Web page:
Californian Coliseum

By Steve Bateson on June 22, 2014
Californian Coliseum
Guerrero puts the Mayweather defeat behind him with a FOTY contender

Robert Guerrero, making his comeback after a thirteen month layoff, headlined this show from the StubHub Center, Carson, California with a fantastic, fight of the year contender, twelve round unanimous decision over the very game and courageous, Yoshihiro Kamegai.

Guerrero (32-2-1 with 18 KO’s), last seen losing a one sided decision to Floyd Mayweather in May last year, displayed no ring rust as he marched forward at the first bell to meet his opponent in the centre of the ring. If he was expecting Yoshihiro Kamegai (24-2-1 with 21 KO’s) to cut him a wide berth then he was very much mistaken; the Japanese fighter had come for a brawl.

And brawl they did. Both men stood toe to toe from the outset, swapping crunching body shots, and it soon became clear that technical ability was not going to be a factor in this contest. Robert Guerrero is clearly the more talented boxer but he had no intention of winning by that method; he wanted to beat Kamegai at his own game.

Both men were cut, Kamegia’s nose and Guerrero’s left eye, but it seemed as though no matter how much damage they sustained, neither man was willing to budge even an inch. Guerrero was briefly flustered by a right hand in the fourth and then he had Kamegai backing off with a swinging left hook in the eighth but still they stood tall.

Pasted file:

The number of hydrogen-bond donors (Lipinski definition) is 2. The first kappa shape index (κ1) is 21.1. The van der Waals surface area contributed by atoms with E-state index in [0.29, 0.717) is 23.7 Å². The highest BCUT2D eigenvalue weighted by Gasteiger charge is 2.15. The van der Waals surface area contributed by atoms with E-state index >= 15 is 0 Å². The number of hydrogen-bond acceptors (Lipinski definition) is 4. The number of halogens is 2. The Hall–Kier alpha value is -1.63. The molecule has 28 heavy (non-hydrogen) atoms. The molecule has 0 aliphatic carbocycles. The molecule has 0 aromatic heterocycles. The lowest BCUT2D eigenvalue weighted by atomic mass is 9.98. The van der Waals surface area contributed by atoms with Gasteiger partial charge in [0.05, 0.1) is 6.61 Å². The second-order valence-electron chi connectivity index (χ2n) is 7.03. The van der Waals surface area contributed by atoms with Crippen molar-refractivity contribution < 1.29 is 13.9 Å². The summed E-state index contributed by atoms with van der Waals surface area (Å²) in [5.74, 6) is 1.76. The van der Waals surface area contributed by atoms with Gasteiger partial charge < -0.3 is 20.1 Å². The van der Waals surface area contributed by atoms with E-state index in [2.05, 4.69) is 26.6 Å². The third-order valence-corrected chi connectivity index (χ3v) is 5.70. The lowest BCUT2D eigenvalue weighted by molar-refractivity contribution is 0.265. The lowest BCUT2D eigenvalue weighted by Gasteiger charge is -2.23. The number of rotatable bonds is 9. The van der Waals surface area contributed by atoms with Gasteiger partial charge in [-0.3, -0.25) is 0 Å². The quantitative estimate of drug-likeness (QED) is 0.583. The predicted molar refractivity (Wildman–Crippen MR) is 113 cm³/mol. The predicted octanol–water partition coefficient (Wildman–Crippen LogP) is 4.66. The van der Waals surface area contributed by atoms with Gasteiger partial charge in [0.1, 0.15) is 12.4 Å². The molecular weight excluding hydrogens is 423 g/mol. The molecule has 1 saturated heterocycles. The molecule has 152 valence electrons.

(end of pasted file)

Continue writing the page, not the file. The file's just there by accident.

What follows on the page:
Each body shot was met with a wince from the audience but iron torsos where on display as well as iron chins, it was increasingly obvious that this one was destined for the scorecards. Guerrero’s handlers may have believed that this was a great chance for him to get back on track, an opportunity to move up the rankings, but even they cannot have imagined their charge would have to take as many punches as he did from a pretty unknown foe.

Kamegai was very impressive and made this fight as competitive as it possibly could be but in the end it was the faster hands of Guerrero that probably just about swayed the judge’s decision, he was able to land more punches and outwork his foe at crucial periods.

Guerrero lived up to the translation of his name and proved his guile and determination as he engaged in a straight shootout with a known puncher and came out with his hand raised in victory. Against more talented opposition he will need to tighten up his defence but as far as the fans are concerned, he should fight like this every single time he steps inside the ring.